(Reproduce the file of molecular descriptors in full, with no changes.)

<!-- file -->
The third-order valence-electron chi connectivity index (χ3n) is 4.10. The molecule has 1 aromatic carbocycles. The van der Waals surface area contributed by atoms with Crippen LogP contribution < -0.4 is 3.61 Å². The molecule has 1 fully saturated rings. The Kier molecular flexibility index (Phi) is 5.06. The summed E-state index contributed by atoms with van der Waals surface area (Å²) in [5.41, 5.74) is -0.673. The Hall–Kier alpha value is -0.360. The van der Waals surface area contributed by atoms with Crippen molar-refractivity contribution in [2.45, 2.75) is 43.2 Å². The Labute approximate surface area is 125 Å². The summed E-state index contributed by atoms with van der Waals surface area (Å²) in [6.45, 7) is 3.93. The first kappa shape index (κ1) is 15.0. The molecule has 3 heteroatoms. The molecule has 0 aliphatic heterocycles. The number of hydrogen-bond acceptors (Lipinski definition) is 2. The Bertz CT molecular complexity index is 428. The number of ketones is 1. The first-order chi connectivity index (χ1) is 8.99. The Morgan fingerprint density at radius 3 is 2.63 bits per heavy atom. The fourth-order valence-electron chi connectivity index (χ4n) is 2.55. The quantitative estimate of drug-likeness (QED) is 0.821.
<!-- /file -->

The third-order valence-electron chi connectivity index (χ3n) is 4.10. The molecule has 1 aromatic carbocycles. The van der Waals surface area contributed by atoms with Crippen LogP contribution < -0.4 is 3.61 Å². The molecule has 1 fully saturated rings. The Kier molecular flexibility index (Phi) is 5.06. The summed E-state index contributed by atoms with van der Waals surface area (Å²) in [5.41, 5.74) is -0.673. The Hall–Kier alpha value is -0.360. The van der Waals surface area contributed by atoms with Crippen molar-refractivity contribution in [2.45, 2.75) is 43.2 Å². The Labute approximate surface area is 125 Å². The summed E-state index contributed by atoms with van der Waals surface area (Å²) in [6.45, 7) is 3.93. The first kappa shape index (κ1) is 15.0. The molecule has 3 heteroatoms. The molecule has 0 aliphatic heterocycles. The number of hydrogen-bond acceptors (Lipinski definition) is 2. The Bertz CT molecular complexity index is 428. The number of ketones is 1. The first-order chi connectivity index (χ1) is 8.99. The Morgan fingerprint density at radius 3 is 2.63 bits per heavy atom. The fourth-order valence-electron chi connectivity index (χ4n) is 2.55. The quantitative estimate of drug-likeness (QED) is 0.821.